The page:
SECTIONS

Source reveals that lack of unified command led to confusion that even claimed the life of a police officer

                              The collapsed section of Westgate Mall

By STANDARD TEAM

NAIROBI, KENYA: Two weeks after terrorists stormed the upmarket Westgate Shopping Mall and killed scores of people, there are still many unanswered questions.

And although the mystery has contined to deepen, with authorities issue conflicting statements, The Standard has established that lack of a unified command between the specialised Recce unit of the General Service Unit (GSU) and the army resulted in total confusion.

At some point, the Recce unit was ordered to leave and hand over to the military, but not before losing at least one member to “friendly fire”. It is also not clear if they had time to share valuable intelligence with the military.

It is also unclear why an army unit that lacks training in urban warfare, hostage rescue and counter terrorism was rushed to the site, complete with armoured personnel carriers and rocket propelled grenades powerful enough to bring down a building, but without intelligence.

The latest suggestion by Inspector General of Police David Kimaiyo that gunmen who attacked the shopping complex were probably between four and six added to the twist.

President Uhuru Kenyatta and Interior Cabinet Secretary Joseph Ole Lenku had persistently put the figure at between 10 and 15, with reports that five attackers were killed as security forces broke the four-day deadly siege.

Their identities and the whereabouts of their bodies, including the lone gunman police claimed was arrested but died in custody while undergoing treatment, are unknown.

A Kenya Defence Forces (KDF) soldier who was in action at the mall suggested that even the Special Forces units that would have taken out the attackers weren’t certain that they had killed them.

On Monday, September 23, on the night the final assault to secure the shopping complex was executed, the soldier reported discussions among the units thus:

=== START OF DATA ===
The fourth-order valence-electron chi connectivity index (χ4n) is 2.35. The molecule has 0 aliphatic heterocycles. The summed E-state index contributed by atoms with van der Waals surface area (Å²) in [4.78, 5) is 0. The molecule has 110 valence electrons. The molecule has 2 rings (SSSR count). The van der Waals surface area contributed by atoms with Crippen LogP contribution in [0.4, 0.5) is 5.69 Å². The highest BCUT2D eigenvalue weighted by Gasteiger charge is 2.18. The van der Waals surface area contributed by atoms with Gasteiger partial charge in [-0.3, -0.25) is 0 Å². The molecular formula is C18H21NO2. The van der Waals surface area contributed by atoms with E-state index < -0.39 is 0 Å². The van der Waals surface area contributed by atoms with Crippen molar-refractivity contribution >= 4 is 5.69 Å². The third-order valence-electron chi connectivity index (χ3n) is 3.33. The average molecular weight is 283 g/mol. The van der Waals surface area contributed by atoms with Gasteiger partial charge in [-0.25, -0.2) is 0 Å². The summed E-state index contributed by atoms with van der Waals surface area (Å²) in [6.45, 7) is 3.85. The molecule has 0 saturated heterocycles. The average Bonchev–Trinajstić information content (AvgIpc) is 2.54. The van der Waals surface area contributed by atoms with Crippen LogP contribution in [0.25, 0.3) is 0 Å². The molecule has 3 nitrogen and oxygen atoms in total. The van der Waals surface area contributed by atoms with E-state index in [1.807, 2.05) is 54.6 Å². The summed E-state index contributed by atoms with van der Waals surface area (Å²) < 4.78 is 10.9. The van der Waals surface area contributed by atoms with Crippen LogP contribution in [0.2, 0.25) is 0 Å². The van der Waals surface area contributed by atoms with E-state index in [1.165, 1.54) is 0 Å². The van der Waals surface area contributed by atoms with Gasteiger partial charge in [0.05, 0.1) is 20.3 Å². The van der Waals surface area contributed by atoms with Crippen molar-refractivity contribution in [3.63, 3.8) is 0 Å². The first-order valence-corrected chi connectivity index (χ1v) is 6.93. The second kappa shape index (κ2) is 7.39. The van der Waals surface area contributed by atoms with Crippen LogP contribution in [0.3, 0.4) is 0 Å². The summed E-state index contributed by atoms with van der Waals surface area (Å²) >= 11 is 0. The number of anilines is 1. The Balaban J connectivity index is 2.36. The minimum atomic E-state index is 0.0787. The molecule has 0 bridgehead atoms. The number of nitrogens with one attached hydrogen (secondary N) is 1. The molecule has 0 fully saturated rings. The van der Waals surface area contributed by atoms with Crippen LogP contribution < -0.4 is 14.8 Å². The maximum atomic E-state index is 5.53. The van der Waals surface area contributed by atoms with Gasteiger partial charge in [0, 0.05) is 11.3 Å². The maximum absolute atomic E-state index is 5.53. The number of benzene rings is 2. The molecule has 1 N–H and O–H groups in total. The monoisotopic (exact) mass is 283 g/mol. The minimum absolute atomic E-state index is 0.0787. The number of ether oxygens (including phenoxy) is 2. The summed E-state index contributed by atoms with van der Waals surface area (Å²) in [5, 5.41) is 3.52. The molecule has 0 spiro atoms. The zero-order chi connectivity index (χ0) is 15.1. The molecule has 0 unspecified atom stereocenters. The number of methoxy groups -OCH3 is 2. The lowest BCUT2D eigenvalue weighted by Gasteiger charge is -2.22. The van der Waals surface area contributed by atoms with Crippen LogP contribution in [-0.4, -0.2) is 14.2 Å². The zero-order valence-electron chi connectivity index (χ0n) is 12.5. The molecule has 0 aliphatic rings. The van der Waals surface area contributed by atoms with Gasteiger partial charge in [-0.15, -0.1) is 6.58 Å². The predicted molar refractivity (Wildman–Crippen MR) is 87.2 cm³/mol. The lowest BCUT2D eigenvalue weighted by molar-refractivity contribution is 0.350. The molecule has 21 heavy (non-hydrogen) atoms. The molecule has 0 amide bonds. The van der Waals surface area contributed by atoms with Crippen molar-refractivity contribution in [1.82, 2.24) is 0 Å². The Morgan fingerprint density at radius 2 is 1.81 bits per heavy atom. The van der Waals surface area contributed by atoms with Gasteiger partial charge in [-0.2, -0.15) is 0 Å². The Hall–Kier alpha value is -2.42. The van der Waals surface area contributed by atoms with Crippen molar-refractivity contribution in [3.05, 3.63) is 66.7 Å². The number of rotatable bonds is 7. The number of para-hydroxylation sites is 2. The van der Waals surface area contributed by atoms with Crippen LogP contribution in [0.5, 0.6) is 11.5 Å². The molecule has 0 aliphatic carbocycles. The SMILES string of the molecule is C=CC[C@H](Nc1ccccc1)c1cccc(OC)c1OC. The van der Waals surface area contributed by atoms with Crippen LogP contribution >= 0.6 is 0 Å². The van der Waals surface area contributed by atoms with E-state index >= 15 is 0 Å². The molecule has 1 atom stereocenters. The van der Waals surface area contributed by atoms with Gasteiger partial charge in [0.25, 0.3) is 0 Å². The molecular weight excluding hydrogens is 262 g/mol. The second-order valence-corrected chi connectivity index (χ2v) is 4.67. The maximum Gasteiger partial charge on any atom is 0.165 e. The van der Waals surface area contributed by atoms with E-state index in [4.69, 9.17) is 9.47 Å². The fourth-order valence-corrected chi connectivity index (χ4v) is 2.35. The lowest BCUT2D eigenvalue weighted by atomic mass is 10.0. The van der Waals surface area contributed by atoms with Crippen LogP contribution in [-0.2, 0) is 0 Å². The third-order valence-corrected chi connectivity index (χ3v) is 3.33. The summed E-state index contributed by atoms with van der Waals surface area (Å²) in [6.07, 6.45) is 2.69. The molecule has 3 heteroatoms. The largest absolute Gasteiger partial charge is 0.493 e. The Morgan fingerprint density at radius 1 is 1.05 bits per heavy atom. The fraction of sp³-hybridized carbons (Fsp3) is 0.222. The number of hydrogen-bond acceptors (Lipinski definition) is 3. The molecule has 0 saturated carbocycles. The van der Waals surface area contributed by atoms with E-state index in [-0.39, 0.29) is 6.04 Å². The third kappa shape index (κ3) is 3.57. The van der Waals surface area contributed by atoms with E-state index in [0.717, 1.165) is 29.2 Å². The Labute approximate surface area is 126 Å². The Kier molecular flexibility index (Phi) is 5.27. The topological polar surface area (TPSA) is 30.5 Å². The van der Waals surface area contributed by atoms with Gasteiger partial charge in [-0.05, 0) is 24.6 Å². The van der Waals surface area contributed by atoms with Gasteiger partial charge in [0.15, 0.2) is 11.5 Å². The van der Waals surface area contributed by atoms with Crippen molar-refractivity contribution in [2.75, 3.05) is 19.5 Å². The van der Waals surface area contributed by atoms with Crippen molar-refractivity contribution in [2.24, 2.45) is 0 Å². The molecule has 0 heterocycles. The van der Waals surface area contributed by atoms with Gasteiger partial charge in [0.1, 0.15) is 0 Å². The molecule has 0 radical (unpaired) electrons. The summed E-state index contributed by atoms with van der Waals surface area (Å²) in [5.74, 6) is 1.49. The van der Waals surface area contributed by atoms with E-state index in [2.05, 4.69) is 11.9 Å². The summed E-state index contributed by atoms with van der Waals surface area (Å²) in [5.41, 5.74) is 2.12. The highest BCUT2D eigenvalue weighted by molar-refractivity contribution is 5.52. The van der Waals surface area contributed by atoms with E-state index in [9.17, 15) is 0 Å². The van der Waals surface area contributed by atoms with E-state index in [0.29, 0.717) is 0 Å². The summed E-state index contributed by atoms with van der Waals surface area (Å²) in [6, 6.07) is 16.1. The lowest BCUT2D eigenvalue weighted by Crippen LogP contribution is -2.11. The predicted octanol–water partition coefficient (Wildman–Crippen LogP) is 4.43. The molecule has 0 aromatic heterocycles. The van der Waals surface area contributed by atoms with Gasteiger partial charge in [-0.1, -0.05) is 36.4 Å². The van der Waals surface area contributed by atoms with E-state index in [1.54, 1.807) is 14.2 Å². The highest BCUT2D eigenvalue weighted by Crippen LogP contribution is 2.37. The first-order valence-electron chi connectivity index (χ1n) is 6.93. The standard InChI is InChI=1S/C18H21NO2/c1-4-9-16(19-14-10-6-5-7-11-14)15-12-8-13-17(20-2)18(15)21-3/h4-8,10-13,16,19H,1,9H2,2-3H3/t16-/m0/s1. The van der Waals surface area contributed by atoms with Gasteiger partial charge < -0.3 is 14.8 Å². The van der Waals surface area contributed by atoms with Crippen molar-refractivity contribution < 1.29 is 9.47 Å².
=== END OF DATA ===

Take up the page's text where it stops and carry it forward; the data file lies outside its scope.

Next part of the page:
“Where are the bodies? If they are there, we too have not seen them, or they are probably buried in the rubble.”

As a pointer that the public might have been led to believe more than meets the eye, the soldier remarked: “On Monday morning, we (soldiers) watched the news amused. Where were you getting these reports?”

Reports indicate the building might have collapsed on Monday afternoon apparently after heavy explosions. Thick black smoke billowed into the sky amid bursts of gunfire as two helicopters flew low over the building.

The soldier who spoke to The Standard on condition of anonymity claimed security forces relied on an incomplete plan of the complex in the early stages of the operation.

The initial building’s blueprints that security forces obtained did not show an underground tunnel now feared to have offered an escape route for some terrorists, the KDF soldier claimed.

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The soldier was among the evacuation team that attended to the injured KDF Special Forces.

The soldier, who asked not to be named as he is not authorised to comment on the matter, said they were not even aware of the tunnel said to run under the building until a blast whose origin is also a mystery, collapsed part of the mall.

There are claims that some of the terrorists behind the massacre might have escaped capture by fleeing like “sewer rats” through the tunnel.

Mobile phone video footage from one of the soldiers shows blurred images of the charred aftermath of the attack.

At one point, the soldiers speak in hushed tones and one wonders aloud in Kiswahili; “Walitoroka?” (Did they flee?) The reply is inaudible.

Sources from the Westgate security team manning the area after the attack claimed some of the terrorists might have used the air vent ducts in the building to move from one point of the building to another, making it difficult for security forces to mark their exact location.

There is speculation that they might have used the same vents to move to a part of the building where they made their escape. A witness has also claimed he saw one of the attackers change his clothes and file out of the building alongside terrified victims rescued by police officers. So how many may have escaped?

This is among many questions that have lingered since the evening of Tuesday, September 24, when President Kenyatta announced that the KDF had taken over the entire building.

In the televised address, the President reported that 61 civilians had been killed alongside six security men, and 167 injured. Eleven suspects were in custody, he added. 

The Red Cross reported 69 dead. Their number of those missing, however, raised fears that the death toll was much higher, but the figure has since been revised downwards from 67 to 28. Authorities have been guarded about the list, raising eyebrows.

In addition, officials are yet to revise the casualties although media reports quoting military and Red Cross sources have reported at least nine bodies being pulled out of the rubble. Soldiers taking part in the search mission fear there are still bodies in the rubble, citing the stench of rotting human flesh. So just how many people were killed in the terrorist attack?